9:30 pm – 9:50 pm – Poe closed eyes a couple times but mostly awake. Pacifier fell out a couple times – dad put it back in
9:50 pm – Poe awake but calm – dad, in hilarious act of wishful thinking, retreats to living room
9:52 pm – Poe upset – Dad returns to find Poe without pacifier, ripping major fart
9:55 pm – Poe closes eyes and keeps them closed – probably playing hilarious trick on idiot father
9:56 pm – maybe dad shouldn’t stare at poe’s face, using every ounce of his being to will her into sleep. Therapist would probably think that terrible use of time/mental energy
10 pm – a series of comically loud airplanes somehow fail to wake Poe, but I know if I move a fucking muscle she’s going to be wailing
10:06 pm – another hilariously loud plane – seriously, are we being attacked?
10:35 pm – some grunting
10:46 pm – loud, consistent grunting
10:47 pm – Poe awake but not upset when I came in. Closed her eyes when I laid a hand on her for a bit.
10:50 pm – upstairs neighbor honestly sounds like she’s stomping around on stilts.
10:50 pm – 11:15 pm – some whimpering/grunting
11:15 pm – 11:45 pm – mostly quiet
11:47 pm – she’s been pretty steadily asleep for almost two hours and I feel like that’s some sort of miracle
12:05 am – intermittent loud grunting
12:40 am – seriously, is there a helipad on the roof?
12:52 am – strained a couple more times but definitely not waking up
1 am – heavy grumbling, so dad woke Poe up for diaper change (very small poop), and feeding (2.5 oz or so)
1:25 am – put her back in bassinet sleepy but not asleep – immediate straining/grunting
1:26 am – put in pacifier – calmed slightly but not entirely
1:27 am – put a hand on Poe – calmed significantly
1:30 am – eyes closing and opening
1:35 am – spit out pacifier
1:36 am – eyes open but quiet


3:15 am – Alexis woke to constant grunting noises. Breasts going to pop. Sat next to Poe putting hand on her. She actually yawned in her sleep. Lots of smiling as she strained
3:24 am – she awake. Now I have to pee. Crazy happy smiles.
3:36 am – left boob
3:45 am – diaper change and right boob
4:03 am – she’s very awake
4:57 am – swaddled and in bassinet
5:00 am – she’s silent. I don’t trust it
5:20 am – grunting starts
5:33 am – moved to bed. Andrew put pacifier in. Now she’s grunting with it in her mouth. Going to unwrap her and put her on me. Want to sleep



9:45 pm – Poe put down in bassinet with song and white noise. Super squirrelly until pacifier
9:50 pm – eyes open for a couple minutes then asleep
9:55 pm – pacifier falls out – still asleep though
10:20 pm – big time straining – putting a hand on her does not help – accepts a pacifier but keeps straining
10:23 pm – rips a fart and immediately calms
10:23 pm – 11:05 pm – period of consistent (every 2-5 minutes) insane grunting
10:50 pm – took Poe out to living room because of grunting
11:07 pm – Poe awake and farting – put pacifier in – not helping much
11:12 pm – pulled Poe out of co-sleeper and farted her to see if that would help
11:15 pm – seems like it actually might have
11:20 pm – 12:10 am – period of mercifully silent sleep
12:15 am – straining starting back up
12:45 am – awake and straining/kissy face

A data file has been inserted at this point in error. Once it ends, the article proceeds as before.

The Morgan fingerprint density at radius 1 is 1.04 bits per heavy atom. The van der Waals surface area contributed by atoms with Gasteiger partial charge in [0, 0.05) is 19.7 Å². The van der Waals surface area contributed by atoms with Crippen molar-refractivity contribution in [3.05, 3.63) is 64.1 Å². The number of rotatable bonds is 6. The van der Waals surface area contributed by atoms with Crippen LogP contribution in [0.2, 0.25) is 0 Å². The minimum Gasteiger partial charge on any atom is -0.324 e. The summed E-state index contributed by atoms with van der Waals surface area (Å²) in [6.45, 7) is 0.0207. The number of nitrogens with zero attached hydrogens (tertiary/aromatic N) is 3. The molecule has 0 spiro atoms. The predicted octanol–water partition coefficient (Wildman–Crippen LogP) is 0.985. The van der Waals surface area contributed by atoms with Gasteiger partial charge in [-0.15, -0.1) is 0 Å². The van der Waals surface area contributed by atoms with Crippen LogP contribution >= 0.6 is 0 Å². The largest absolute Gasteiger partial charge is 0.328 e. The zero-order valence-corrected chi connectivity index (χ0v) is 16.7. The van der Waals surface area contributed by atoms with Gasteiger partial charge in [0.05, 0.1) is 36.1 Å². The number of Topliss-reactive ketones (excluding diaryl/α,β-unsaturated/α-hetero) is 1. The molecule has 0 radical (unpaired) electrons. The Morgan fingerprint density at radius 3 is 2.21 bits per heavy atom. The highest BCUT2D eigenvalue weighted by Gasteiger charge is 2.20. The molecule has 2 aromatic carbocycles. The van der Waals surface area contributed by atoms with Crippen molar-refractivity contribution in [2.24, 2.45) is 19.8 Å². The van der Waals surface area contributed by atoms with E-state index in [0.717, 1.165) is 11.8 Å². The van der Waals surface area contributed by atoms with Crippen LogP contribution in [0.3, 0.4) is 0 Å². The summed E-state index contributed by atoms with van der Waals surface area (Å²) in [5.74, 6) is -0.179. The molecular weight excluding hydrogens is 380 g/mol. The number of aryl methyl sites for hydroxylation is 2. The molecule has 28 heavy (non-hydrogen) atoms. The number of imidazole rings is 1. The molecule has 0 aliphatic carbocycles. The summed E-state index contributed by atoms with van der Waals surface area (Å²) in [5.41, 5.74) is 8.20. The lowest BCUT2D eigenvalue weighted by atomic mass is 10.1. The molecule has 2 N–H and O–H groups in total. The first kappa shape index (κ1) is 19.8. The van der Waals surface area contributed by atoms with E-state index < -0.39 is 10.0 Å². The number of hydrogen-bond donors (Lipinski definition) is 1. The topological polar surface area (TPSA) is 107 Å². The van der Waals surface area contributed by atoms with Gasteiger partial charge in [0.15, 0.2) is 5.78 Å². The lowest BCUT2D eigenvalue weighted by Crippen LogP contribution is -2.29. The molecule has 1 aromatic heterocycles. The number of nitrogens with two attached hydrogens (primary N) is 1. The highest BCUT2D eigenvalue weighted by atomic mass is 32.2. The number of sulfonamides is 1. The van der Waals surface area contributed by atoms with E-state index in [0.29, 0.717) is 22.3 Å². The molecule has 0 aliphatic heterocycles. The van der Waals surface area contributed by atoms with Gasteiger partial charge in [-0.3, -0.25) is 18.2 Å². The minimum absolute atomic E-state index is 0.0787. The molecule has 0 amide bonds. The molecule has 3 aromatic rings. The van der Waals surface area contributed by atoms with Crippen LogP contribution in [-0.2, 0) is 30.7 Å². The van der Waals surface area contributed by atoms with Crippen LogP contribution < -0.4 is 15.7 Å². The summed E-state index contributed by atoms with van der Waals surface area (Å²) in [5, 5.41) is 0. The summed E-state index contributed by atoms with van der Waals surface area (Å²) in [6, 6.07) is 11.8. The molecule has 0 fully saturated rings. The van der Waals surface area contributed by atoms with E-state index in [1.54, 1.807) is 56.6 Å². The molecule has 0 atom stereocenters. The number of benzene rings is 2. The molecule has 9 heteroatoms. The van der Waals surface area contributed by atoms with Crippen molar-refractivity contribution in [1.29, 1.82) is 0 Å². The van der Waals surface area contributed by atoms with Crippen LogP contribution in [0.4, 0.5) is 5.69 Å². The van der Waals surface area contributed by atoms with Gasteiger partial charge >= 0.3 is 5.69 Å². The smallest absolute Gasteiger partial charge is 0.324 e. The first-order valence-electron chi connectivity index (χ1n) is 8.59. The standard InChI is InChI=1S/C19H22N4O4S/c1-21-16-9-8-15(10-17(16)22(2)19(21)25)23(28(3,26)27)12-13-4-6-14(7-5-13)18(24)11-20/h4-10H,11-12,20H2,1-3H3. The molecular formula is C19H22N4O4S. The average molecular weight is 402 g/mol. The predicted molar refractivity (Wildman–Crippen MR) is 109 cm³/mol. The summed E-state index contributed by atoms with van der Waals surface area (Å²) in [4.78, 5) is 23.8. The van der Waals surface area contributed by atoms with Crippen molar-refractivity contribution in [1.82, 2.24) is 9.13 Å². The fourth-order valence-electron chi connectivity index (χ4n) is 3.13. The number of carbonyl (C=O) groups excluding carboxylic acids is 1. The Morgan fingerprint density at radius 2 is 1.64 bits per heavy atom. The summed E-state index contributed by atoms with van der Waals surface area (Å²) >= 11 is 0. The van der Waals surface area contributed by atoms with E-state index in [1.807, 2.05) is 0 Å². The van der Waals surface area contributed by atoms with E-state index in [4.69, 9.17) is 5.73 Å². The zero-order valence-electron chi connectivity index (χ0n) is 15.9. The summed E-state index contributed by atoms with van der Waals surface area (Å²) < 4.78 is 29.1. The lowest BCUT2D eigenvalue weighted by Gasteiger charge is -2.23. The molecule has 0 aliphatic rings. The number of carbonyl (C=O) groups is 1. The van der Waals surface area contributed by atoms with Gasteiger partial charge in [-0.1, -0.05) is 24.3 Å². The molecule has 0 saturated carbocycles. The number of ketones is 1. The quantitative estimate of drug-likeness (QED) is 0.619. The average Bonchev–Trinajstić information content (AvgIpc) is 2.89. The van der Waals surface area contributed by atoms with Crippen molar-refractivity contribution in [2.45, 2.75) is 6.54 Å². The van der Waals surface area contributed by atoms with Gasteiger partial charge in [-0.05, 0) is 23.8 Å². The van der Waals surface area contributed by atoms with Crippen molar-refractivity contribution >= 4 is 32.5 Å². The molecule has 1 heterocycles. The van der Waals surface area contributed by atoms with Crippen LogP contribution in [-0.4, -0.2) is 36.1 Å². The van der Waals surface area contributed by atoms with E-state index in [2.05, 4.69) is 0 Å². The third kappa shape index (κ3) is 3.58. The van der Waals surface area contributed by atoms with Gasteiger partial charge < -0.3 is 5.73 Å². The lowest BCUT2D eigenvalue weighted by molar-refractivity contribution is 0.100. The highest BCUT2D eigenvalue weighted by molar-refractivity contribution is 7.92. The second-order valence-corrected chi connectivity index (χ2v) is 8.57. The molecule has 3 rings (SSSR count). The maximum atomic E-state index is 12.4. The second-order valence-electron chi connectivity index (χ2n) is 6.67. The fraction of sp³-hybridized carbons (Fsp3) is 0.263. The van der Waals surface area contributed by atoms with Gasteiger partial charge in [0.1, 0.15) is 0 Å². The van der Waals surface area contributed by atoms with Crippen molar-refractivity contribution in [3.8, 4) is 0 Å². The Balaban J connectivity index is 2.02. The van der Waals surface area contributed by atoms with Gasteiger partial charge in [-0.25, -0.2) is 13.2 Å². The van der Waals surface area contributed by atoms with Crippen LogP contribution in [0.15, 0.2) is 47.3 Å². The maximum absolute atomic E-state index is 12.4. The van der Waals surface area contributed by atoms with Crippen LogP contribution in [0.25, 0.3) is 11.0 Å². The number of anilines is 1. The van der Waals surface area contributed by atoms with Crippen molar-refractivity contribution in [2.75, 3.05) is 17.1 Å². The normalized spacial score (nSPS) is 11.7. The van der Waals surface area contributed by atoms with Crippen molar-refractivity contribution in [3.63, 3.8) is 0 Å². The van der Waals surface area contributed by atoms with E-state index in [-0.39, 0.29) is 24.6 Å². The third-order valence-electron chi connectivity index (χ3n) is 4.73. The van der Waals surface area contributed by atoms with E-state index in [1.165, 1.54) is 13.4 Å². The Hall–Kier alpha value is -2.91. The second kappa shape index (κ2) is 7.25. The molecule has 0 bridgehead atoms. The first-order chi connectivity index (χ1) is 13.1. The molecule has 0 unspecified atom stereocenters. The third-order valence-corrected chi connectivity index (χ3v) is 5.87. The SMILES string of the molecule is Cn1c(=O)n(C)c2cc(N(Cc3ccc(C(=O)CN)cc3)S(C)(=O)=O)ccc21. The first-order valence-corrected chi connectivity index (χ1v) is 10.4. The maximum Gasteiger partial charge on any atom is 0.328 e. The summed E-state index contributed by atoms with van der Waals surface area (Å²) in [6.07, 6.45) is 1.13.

12:50 am – fed, changed (medium poop), re-swaddled
1:30 am – put back in bassinet very awake with pacifier


2:45 am – consistent straining since she was put in bassinet. Alexis decides to move her so Andrew can sleep.
2:50 – there’s no ground decaf in cupboard. Blasted.
2:59 am – she smiles as she makes crazy grunts. Does she think this is funny? She partly woke up in the move. I pick her up and rock until she’s silent
3:00 am – arms and shoulders ache. She heavy.
3:01 am – no commentary as per normal in Andrew’s notes. He must have felt gloomy.
3:05 am – put pacifier in when I lay her down since she opens eyes and strains and cries. Insane grunting persists. She closes eyes. Hand on her at all times
3:10 am – pacifier fell out and she’s quiet. Silence of the gods
3:20 am – diaper change. Just pee if anything. Left boob.
3:50 am – swaddled and put in co sleeper. Grunting immediately resumes.
3:55 am – picked up to soothe and given right boob. She sucked a moment and then fell asleep.
4:01 am – abandoned co sleeper. Put Poe on her back next to me. Silent
5:42 am – she started to grunt. I put her on my belly because I really wanted a little more sleep
7:13 am – right boob



Mama says Dad did not include enough jokes in his commentary last night, so:

10:40 pm – Poe put down in bassinet with song, white noise and pacifier, after SLIPPING ON A BANANA PEEL.
10:44 pm – Take my baby. PLEASE. Pacifier falls out.
10:46 pm – Poe awake and grunting. THAT’S WHAT SHE SAID. Dad puts pacifier back in and puts a hand on her. She calms.
10:49 pm – pacifier falls out: WHOOPSIE-DOOPSIE-DOODLE! Poe restless. Dad puts it back in and puts a hand on her. She calms.
10:50 pm – 11:30 pm – Sleeping like a BABY (HAHAHAHAHAHAHAHAHAjust kidding, she’s actually sleeping pretty quietly.)
11:30 pm – 11:50 pm – consistent bouts of groaning, eased by laying a hand on her and periodically farting her. Kid you not. Here I am, a (purportedly) self-respecting adult man, farting his infant daughter.
11:50 pm – 1 am – slept pretty soundly with occasional grunts. Women can’t drive very well, am I right?
1 – 1:40 am – period of pretty intense grumbling.
1:40 am – Poe awake – Dad changed her – tiny bit of poop


2:00 – 2:18 am – left boob
2:41 am – right boob. She spat up a lot of left boob I think because I let her stay on her back too long after feeding from a side lying position
3:02 am – sending text messages about wedding housing breaking my phone use rule. Poe needed extra time to settle down.
3:16 am – swaddling and heading to bassinet
3:46 am – grunting begins
4:00 am – put her in bed with me
5:46 am – that did nothing and I let it go on too long. Putting her on chest
7:25 am – also did nothing for grunting. I am grumpy.